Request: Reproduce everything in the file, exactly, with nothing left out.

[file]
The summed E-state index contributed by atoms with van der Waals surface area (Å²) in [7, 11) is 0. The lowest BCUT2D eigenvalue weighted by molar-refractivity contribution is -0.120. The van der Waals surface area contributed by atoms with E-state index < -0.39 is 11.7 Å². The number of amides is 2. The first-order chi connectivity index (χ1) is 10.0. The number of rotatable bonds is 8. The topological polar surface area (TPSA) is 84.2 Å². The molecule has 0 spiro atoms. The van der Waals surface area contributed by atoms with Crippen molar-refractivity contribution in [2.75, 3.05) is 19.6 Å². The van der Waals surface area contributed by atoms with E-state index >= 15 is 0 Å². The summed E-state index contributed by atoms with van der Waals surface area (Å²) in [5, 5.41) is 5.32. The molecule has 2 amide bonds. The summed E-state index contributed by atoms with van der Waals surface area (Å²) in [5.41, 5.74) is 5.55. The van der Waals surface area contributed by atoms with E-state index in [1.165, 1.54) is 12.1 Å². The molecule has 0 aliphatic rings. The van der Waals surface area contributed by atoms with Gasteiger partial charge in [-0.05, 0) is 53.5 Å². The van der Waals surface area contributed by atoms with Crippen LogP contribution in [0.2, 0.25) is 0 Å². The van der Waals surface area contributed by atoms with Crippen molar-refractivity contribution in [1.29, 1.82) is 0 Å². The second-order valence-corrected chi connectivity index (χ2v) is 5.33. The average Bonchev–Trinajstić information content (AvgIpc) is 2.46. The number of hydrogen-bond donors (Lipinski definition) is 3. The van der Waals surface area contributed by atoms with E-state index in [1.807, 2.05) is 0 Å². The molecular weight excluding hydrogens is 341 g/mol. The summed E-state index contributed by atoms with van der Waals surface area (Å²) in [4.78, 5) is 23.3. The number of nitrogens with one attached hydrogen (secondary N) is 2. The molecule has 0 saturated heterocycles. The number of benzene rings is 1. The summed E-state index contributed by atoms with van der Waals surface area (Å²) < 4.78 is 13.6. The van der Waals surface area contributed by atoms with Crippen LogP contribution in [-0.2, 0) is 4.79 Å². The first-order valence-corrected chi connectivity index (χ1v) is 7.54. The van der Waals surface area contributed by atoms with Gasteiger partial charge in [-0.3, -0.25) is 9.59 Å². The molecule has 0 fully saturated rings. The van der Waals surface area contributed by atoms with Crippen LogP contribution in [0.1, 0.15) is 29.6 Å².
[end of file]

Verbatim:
The summed E-state index contributed by atoms with van der Waals surface area (Å²) in [7, 11) is 0. The lowest BCUT2D eigenvalue weighted by molar-refractivity contribution is -0.120. The van der Waals surface area contributed by atoms with E-state index < -0.39 is 11.7 Å². The number of amides is 2. The first-order chi connectivity index (χ1) is 10.0. The number of rotatable bonds is 8. The topological polar surface area (TPSA) is 84.2 Å². The molecule has 0 spiro atoms. The van der Waals surface area contributed by atoms with Crippen molar-refractivity contribution in [2.75, 3.05) is 19.6 Å². The van der Waals surface area contributed by atoms with E-state index >= 15 is 0 Å². The summed E-state index contributed by atoms with van der Waals surface area (Å²) in [5, 5.41) is 5.32. The molecule has 2 amide bonds. The summed E-state index contributed by atoms with van der Waals surface area (Å²) in [5.41, 5.74) is 5.55. The van der Waals surface area contributed by atoms with E-state index in [1.165, 1.54) is 12.1 Å². The molecule has 0 aliphatic rings. The van der Waals surface area contributed by atoms with Gasteiger partial charge in [-0.05, 0) is 53.5 Å². The van der Waals surface area contributed by atoms with Crippen LogP contribution in [0.2, 0.25) is 0 Å². The van der Waals surface area contributed by atoms with Crippen molar-refractivity contribution in [1.29, 1.82) is 0 Å². The second-order valence-corrected chi connectivity index (χ2v) is 5.33. The average Bonchev–Trinajstić information content (AvgIpc) is 2.46. The number of hydrogen-bond donors (Lipinski definition) is 3. The van der Waals surface area contributed by atoms with E-state index in [1.807, 2.05) is 0 Å². The molecular weight excluding hydrogens is 341 g/mol. The summed E-state index contributed by atoms with van der Waals surface area (Å²) in [4.78, 5) is 23.3. The number of nitrogens with one attached hydrogen (secondary N) is 2. The molecule has 0 saturated heterocycles. The number of benzene rings is 1. The summed E-state index contributed by atoms with van der Waals surface area (Å²) < 4.78 is 13.6. The van der Waals surface area contributed by atoms with Crippen LogP contribution in [-0.2, 0) is 4.79 Å². The first-order valence-corrected chi connectivity index (χ1v) is 7.54. The van der Waals surface area contributed by atoms with Gasteiger partial charge in [-0.3, -0.25) is 9.59 Å². The molecule has 0 fully saturated rings. The van der Waals surface area contributed by atoms with Crippen LogP contribution in [0.1, 0.15) is 29.6 Å².